martes, 20 de octubre de 2015

CPhI 2015: The real need for generic medicines in EU, Alan Sheppard (IMS Health)

Providing affordable healthcare that meets acceptable standards is a major challenge in most European countries. Resources are pulled in many directions, and European economies struggle to raise sufficient funds from taxation to cover their budgets.

Public expenditure on health in the EU reached an average of 8.7% of GDP in 2012, having increased from 5.7% in 1980. On average, Western European countries spend 8 to 12 percent of their gross domestic product on healthcare – a proportion that has remained stable despite the global economic crisis, according to the Organization for Economic Cooperation and Development–despite the increasing demand. The specific proportion of GDP spent on healthcare varies widely between Member States: it is above 11% in Austria, Denmark, France, Germany, and the Netherlands; below 6% in Estonia, Latvia, and Romania.

Spending on pharmaceuticals, on average, accounted for almost a fifth of all healthcare expenditure across EU member states in 2012, making it the third largest spending component after inpatient and outpatient care. The economic crisis has had a significant effect on the growth in pharmaceutical spending in many European countries. Between 2000 and 2009, annual pharmaceutical expenditure per capita grew on average by 3.7% in real terms in EU member states, but fell in the following three consecutive years. On average, pharmaceutical spending fell by over 2% per year in real terms between 2009 and 2012 across EU member states.

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So where do generic medicines fit in? The value of generic medicines does not just lie in the role that they play in reducing the cost of therapies for post patent expiry usage of key medicines. They increase patient access to well established and proven therapies in many disease areas, however they represent only a very small part of the healthcare budget. In Europe, over half of prescription medicines are generic, but these only represent 25% of the total medicine expenditure. As a tool, generic medicines provide a cost-effective solution to managing the budget spent on medicines, without compromising proscription freedom or therapeutic choice.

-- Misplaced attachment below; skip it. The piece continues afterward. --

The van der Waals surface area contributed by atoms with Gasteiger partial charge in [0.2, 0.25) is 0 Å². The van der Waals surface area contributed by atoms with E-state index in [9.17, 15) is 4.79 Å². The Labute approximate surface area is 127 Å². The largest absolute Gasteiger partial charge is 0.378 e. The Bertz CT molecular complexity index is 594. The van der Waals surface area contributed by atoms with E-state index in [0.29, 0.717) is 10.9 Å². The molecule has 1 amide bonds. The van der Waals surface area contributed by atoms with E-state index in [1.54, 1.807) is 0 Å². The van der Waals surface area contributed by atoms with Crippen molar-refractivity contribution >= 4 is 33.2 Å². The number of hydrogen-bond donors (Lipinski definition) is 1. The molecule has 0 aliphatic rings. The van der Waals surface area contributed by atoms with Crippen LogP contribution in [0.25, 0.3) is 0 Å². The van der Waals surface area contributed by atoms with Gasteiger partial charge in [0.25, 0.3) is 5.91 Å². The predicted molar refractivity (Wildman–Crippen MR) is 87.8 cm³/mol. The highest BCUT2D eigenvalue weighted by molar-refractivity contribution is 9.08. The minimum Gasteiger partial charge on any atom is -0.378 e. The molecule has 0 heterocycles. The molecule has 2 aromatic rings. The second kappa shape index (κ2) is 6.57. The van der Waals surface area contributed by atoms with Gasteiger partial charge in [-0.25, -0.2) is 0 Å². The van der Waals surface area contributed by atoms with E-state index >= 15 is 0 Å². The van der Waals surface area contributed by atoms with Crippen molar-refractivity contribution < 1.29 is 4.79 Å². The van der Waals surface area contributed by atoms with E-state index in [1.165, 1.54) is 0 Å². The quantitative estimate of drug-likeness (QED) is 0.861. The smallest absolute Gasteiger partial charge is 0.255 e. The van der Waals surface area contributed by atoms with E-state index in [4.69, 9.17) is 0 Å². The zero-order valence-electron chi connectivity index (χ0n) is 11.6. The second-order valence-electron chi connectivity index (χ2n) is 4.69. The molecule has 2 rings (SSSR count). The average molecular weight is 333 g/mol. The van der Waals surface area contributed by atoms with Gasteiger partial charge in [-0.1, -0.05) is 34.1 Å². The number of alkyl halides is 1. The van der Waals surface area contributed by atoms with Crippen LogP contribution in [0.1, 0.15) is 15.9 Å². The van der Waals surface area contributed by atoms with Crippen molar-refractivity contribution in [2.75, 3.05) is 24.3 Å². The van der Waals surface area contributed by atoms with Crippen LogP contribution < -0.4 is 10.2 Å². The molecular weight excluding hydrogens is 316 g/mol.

Generic medicines stimulate innovation, both within the generic sector and the discovery and development of new medicines. With drug budgets under scrutiny, generic medicines can help control costs whilst still allowing headroom for additional expenditure required for new medicines, addressing unmet clinical needs. 

Generic medicines represent many of the therapies required for the treatment of diseases in an ageing population and as such provide a safe, effective and affordable solution. Growth in the generics sector should be seen as a positive step and as essential component of cost containment. Any existing negative incentives should be removed without delay if the full benefit of generic medicines is to be realized. 
Positive measures aimed at increasing usage of generics can provide a far more sustainable solution to cost containment rather than the arbitrary lowering of prices of generic medicines which may only result in marginal savings and could act as a disincentive for increased usage. Sustainable policies for pricing and reimbursement are essential if generic medicines are to be an effective resource in controlling long term costs. Without generic medicines, the cost of healthcare would surely be unaffordable.

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